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21 June 2013

Landed homes outperform non-landed ones

Terrace houses the most popular choice in landed home market

Source: Straits Times | Money 
By Cheryl Ong

RESALE prices of landed homes rose at a faster rate than that of apartments in the first half of the year, according to a report yesterday.

The DTZ survey detailed price rises for various categories of freehold and leasehold homes across the island to give an overall picture of the market.

It found that prices of freehold landed homes in the prime districts of 9, 10 and 11 rose 3.1 per cent in the first six months of the year while freehold apartment values rose only 1 per cent.

In suburban districts, resale prices of leasehold landed homes rose 5.1 per cent while apartments recorded a price growth of only 2.2 per cent. However, prices of suburban landed freehold homes rose just 2.6 per cent - the lowest rise in the landed segment but still a tad ahead of the 2.5 per cent increase for suburban freehold apartments.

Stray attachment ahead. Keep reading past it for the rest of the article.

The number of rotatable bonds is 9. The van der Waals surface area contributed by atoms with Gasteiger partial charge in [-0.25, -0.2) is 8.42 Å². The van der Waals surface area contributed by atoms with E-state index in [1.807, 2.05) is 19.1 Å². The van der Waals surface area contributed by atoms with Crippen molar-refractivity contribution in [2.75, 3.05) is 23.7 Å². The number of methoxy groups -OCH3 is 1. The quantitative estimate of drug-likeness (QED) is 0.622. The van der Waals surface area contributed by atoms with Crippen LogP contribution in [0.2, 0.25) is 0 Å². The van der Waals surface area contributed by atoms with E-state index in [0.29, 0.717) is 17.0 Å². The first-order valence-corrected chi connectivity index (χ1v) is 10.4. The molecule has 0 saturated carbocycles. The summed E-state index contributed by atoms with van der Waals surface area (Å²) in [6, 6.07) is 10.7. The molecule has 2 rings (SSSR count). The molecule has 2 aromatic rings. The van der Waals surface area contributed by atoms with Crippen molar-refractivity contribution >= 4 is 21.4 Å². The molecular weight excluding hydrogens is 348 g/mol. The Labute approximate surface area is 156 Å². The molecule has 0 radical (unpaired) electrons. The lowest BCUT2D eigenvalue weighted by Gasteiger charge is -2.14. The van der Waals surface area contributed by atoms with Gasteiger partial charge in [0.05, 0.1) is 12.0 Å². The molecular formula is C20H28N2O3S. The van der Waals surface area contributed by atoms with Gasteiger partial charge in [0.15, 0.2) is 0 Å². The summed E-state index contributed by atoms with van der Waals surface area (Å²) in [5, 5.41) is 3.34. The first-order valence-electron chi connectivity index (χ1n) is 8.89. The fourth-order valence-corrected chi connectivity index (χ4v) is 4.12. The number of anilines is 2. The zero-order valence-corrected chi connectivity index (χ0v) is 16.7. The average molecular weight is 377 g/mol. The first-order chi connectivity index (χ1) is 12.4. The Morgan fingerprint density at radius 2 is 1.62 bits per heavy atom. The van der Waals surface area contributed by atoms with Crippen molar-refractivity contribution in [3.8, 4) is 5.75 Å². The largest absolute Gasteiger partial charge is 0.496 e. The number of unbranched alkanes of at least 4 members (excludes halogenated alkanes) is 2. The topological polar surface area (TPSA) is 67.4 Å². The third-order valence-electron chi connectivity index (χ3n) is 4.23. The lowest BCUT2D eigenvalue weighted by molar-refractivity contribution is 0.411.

"In general, landed prices have risen more strongly than non- landed," said DTZ's head of Singapore research, Ms Lee Lay Keng.

Terrace houses, whether freehold or leasehold, were the hottest segment in the landed home market.

Resale prices for both freehold and leasehold terrace homes located in prime and suburban areas rose by between 4.1 per cent and 5.6 per cent in the first half of the year, while resale prices of detached and semi-detached homes across the board increased by 0.5 per cent to 2.7 per cent, she noted.

DTZ said it expects prices of landed homes to continue to rise at a faster rate than those of apartments in the second half of this year.

Data from the Urban Redevelopment Authority in the first quarter showed that about 495 landed homes could be available for sale in the prime districts 9, 10 and 11. These include the 140 units that could be built on the Coronation Road site which was sold when the Government Land Sales (GLS) tender closed yesterday.